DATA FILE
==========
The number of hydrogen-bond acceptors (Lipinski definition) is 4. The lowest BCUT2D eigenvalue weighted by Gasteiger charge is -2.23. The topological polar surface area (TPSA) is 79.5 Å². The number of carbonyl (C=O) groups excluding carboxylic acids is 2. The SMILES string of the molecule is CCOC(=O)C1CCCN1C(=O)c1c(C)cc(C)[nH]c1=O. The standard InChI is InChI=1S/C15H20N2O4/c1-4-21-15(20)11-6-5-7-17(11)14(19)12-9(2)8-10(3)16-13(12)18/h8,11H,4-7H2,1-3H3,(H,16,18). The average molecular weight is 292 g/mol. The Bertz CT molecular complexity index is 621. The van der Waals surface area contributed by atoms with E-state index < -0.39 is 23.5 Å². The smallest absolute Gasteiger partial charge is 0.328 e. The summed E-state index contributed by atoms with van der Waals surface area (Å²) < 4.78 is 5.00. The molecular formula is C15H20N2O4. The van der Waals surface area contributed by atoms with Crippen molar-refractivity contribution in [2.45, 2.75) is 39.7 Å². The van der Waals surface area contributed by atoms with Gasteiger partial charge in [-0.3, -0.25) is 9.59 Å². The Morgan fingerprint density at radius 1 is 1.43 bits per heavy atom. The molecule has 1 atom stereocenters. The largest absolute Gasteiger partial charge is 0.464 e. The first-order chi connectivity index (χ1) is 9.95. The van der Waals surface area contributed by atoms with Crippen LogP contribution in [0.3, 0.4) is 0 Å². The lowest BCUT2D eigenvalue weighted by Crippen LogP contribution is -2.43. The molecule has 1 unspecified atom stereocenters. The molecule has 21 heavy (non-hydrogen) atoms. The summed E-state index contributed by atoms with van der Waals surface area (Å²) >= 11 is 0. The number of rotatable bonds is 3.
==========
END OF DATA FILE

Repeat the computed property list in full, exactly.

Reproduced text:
The number of hydrogen-bond acceptors (Lipinski definition) is 4. The lowest BCUT2D eigenvalue weighted by Gasteiger charge is -2.23. The topological polar surface area (TPSA) is 79.5 Å². The number of carbonyl (C=O) groups excluding carboxylic acids is 2. The SMILES string of the molecule is CCOC(=O)C1CCCN1C(=O)c1c(C)cc(C)[nH]c1=O. The standard InChI is InChI=1S/C15H20N2O4/c1-4-21-15(20)11-6-5-7-17(11)14(19)12-9(2)8-10(3)16-13(12)18/h8,11H,4-7H2,1-3H3,(H,16,18). The average molecular weight is 292 g/mol. The Bertz CT molecular complexity index is 621. The van der Waals surface area contributed by atoms with E-state index < -0.39 is 23.5 Å². The smallest absolute Gasteiger partial charge is 0.328 e. The summed E-state index contributed by atoms with van der Waals surface area (Å²) < 4.78 is 5.00. The molecular formula is C15H20N2O4. The van der Waals surface area contributed by atoms with Crippen molar-refractivity contribution in [2.45, 2.75) is 39.7 Å². The van der Waals surface area contributed by atoms with Gasteiger partial charge in [-0.3, -0.25) is 9.59 Å². The Morgan fingerprint density at radius 1 is 1.43 bits per heavy atom. The molecule has 1 atom stereocenters. The largest absolute Gasteiger partial charge is 0.464 e. The first-order chi connectivity index (χ1) is 9.95. The van der Waals surface area contributed by atoms with Crippen LogP contribution in [0.3, 0.4) is 0 Å². The lowest BCUT2D eigenvalue weighted by Crippen LogP contribution is -2.43. The molecule has 1 unspecified atom stereocenters. The molecule has 21 heavy (non-hydrogen) atoms. The summed E-state index contributed by atoms with van der Waals surface area (Å²) >= 11 is 0. The number of rotatable bonds is 3.